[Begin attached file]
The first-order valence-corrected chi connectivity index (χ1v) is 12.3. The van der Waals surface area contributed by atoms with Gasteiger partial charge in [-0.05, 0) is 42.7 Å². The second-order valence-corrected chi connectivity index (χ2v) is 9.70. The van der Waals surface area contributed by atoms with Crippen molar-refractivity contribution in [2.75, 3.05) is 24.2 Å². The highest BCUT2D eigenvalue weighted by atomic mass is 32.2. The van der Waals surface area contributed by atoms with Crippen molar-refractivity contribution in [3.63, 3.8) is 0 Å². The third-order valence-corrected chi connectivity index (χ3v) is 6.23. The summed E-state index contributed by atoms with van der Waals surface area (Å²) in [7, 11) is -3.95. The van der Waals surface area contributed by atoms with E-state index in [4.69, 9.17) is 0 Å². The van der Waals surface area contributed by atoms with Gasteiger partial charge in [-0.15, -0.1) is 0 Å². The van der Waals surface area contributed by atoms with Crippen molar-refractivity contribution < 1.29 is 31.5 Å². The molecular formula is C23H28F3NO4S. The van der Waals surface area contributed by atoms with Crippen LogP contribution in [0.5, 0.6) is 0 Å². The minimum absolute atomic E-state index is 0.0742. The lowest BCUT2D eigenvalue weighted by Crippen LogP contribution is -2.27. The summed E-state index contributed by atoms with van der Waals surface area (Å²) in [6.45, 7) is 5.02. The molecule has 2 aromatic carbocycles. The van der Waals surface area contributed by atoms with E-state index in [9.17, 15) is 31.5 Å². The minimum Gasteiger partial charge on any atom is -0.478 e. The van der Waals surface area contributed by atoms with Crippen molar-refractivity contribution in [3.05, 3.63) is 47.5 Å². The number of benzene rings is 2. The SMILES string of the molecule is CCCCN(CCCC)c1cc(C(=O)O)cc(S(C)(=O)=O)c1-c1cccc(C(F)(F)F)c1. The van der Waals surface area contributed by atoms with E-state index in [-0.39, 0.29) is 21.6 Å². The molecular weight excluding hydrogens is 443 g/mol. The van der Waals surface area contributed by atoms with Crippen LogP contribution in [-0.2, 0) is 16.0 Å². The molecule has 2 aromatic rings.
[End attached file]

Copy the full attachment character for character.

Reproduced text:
The first-order valence-corrected chi connectivity index (χ1v) is 12.3. The van der Waals surface area contributed by atoms with Gasteiger partial charge in [-0.05, 0) is 42.7 Å². The second-order valence-corrected chi connectivity index (χ2v) is 9.70. The van der Waals surface area contributed by atoms with Crippen molar-refractivity contribution in [2.75, 3.05) is 24.2 Å². The highest BCUT2D eigenvalue weighted by atomic mass is 32.2. The van der Waals surface area contributed by atoms with Crippen molar-refractivity contribution in [3.63, 3.8) is 0 Å². The third-order valence-corrected chi connectivity index (χ3v) is 6.23. The summed E-state index contributed by atoms with van der Waals surface area (Å²) in [7, 11) is -3.95. The van der Waals surface area contributed by atoms with E-state index in [4.69, 9.17) is 0 Å². The van der Waals surface area contributed by atoms with Gasteiger partial charge in [-0.15, -0.1) is 0 Å². The van der Waals surface area contributed by atoms with Crippen molar-refractivity contribution < 1.29 is 31.5 Å². The molecular formula is C23H28F3NO4S. The van der Waals surface area contributed by atoms with Crippen LogP contribution in [0.5, 0.6) is 0 Å². The minimum absolute atomic E-state index is 0.0742. The lowest BCUT2D eigenvalue weighted by Crippen LogP contribution is -2.27. The summed E-state index contributed by atoms with van der Waals surface area (Å²) in [6.45, 7) is 5.02. The molecule has 2 aromatic carbocycles. The van der Waals surface area contributed by atoms with E-state index in [9.17, 15) is 31.5 Å². The minimum Gasteiger partial charge on any atom is -0.478 e. The van der Waals surface area contributed by atoms with Crippen molar-refractivity contribution in [3.05, 3.63) is 47.5 Å². The number of benzene rings is 2. The SMILES string of the molecule is CCCCN(CCCC)c1cc(C(=O)O)cc(S(C)(=O)=O)c1-c1cccc(C(F)(F)F)c1. The van der Waals surface area contributed by atoms with E-state index in [-0.39, 0.29) is 21.6 Å². The molecular weight excluding hydrogens is 443 g/mol. The van der Waals surface area contributed by atoms with Crippen LogP contribution in [-0.2, 0) is 16.0 Å². The molecule has 2 aromatic rings.